Ocean acidification is occurring throughout the world’s oceans due to the release of terrestrially sequestered CO2 into the atmosphere and the subsequent diffusion of that anthropogenically released CO2 into the ocean. There is a significant concern that ocean acidification could disrupt the productivity of fishery species. This pattern of ocean acidification (OA) is co-occurring with long-term increases in the temperatures of the world's oceans that have already been shown to impact distribution and abundance of marine organisms. High latitude seas are predicted to be most affected by the combination of rising temperatures and OA. Previous work on OA interactions with other environmental factors in Alaska groundfish has focused on the potential for OA-induced changes to prey production to exacerbate the direct physiological effects of OA on early life stages. There has yet been little research examining the interaction between OA and elevated temperatures on fish productivity. To address this understanding gap, we will examine the interactive effects of OA and elevated temperatures on three fish species that are critical to Alaska and Arctic fisheries and foodwebs: Pacific cod which supports a major regional fishery and has previously been shown to be sensitive to OA; yellowfin sole which supports the world’s largest flatfish fishery; and Arctic cod which is a keystone species throughout Arctic ecosystems.
The incumbent will work as part of a research team examining the interactive effects of temperature and CO2 on the early life stages of Alaska fishery species and will be responsible for conducting laboratory experiments, biological measurements, statistical analyses, and production of peer-reviewed manuscripts. Experiments will examine the growth and survival responses, with the incumbent expanding the scope of research with additional response metrics and experimentation based on individual interest, experience, and expertise. Candidates with experience in the experimental culture of marine organisms will be strongly encouraged to apply. Antipated start date ~ December 2021.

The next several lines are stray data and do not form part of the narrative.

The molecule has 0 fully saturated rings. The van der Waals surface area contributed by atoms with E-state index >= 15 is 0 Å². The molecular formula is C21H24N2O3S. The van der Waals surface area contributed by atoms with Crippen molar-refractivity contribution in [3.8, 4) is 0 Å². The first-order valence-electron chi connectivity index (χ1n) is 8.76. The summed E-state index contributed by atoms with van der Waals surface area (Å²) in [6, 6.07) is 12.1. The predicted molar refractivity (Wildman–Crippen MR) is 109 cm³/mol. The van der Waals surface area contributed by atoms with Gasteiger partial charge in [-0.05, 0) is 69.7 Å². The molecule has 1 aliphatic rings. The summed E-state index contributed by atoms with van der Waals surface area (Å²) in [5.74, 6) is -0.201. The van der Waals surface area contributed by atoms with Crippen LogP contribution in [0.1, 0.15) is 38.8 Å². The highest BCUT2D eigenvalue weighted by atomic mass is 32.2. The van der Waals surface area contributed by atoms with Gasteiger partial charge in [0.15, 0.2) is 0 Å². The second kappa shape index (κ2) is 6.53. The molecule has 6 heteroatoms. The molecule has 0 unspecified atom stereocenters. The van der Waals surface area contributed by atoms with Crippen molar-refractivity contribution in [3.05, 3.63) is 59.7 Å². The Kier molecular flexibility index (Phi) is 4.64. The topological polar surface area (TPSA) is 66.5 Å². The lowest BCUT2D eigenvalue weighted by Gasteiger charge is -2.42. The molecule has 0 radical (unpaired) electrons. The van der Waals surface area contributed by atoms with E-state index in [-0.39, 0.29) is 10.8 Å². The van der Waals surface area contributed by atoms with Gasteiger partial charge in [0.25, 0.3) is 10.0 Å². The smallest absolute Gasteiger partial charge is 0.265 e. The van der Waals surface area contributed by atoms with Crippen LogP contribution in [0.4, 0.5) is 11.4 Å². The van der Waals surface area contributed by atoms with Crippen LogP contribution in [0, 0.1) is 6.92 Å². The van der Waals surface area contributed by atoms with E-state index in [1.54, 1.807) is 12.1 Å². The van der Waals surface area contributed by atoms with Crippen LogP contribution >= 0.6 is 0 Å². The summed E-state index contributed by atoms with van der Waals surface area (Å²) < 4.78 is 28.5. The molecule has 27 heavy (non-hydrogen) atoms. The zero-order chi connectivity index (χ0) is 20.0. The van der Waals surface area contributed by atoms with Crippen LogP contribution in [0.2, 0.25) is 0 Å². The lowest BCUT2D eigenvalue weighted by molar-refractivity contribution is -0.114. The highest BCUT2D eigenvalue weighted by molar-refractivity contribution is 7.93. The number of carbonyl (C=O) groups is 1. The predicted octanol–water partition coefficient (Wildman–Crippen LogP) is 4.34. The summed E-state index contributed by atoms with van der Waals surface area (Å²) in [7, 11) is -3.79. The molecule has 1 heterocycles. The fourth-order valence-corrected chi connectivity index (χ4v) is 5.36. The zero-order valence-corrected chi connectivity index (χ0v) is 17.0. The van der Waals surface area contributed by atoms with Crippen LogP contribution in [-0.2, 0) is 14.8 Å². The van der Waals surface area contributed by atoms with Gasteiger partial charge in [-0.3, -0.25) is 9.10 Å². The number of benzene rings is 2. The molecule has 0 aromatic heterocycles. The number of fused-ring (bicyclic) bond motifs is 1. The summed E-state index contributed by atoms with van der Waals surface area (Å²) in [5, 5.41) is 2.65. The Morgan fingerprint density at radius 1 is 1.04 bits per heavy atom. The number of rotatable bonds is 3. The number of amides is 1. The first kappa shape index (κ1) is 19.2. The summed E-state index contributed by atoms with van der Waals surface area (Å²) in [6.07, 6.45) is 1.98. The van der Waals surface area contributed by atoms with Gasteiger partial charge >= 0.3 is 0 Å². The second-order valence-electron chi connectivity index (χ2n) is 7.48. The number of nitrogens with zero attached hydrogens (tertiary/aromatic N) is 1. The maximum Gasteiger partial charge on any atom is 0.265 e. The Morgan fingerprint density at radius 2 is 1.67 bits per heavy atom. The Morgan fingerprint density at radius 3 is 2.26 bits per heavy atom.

Recent related publications:
Hurst, T.P., L.A. Copeman, S.D. Meredith, S.A. Haines, K. Daniels, K.M. Hubbard. 2019. Elevated CO2 alters behavior, growth, and lipid composition of Pacific cod larvae. Marine Environmental Research 145:52-65. 10.1016/j.marenvres.2019.02.004
Andrade, J., T.P. Hurst, J.A. Miller. 2018. Behavioral responses of speckled sanddab to potential predation cues and the effect of elevated CO2 levels. Journal of Sea Research 140:11-21. doi: 10.1016/j.seares.2018.06.013
Hurst, T.P., B.J. Laurel, J.T. Mathis, and L.R. Tobosa. 2016. Influence of elevated CO2 levels on eggs and larvae of a North Pacific flatfish 73:981-990. ICES Journal of Marine Science 73:981-990. doi: 10.1093/icesjms/fsv050
Research setting: The Alaska Fisheries Science Center's Fisheries Behavioral Ecology Program (FBEP) is located at Oregon State University's Hatfield Marine Science Center in Newport, OR, USA. FBEP conducts research aimed at understanding how environmental variables (physical and biological) influence distribution, survival, and recruitment of living marine resources in Alaska, primarily focused on groundfishes. Experimental research is conducted with all life history stages from eggs to adults, with existing brood stock populations of multiple Alaska fishery species. Cultures of live prey are maintained to support the culture of larval and juvenile fishes and crabs. The FBEP maintains an excellent suite of experimental laboratories, including > 10,000 s.f. of seawater laboratories and associated analytical labs. A centralized filtration and chilling system provides continuous supply of temperature-controlled seawater. Specialized facilities include low temperature rearing (to -1°C), networked cameras and infra-red lighting systems for observation of fish behavior, and automated CO2 control culture systems.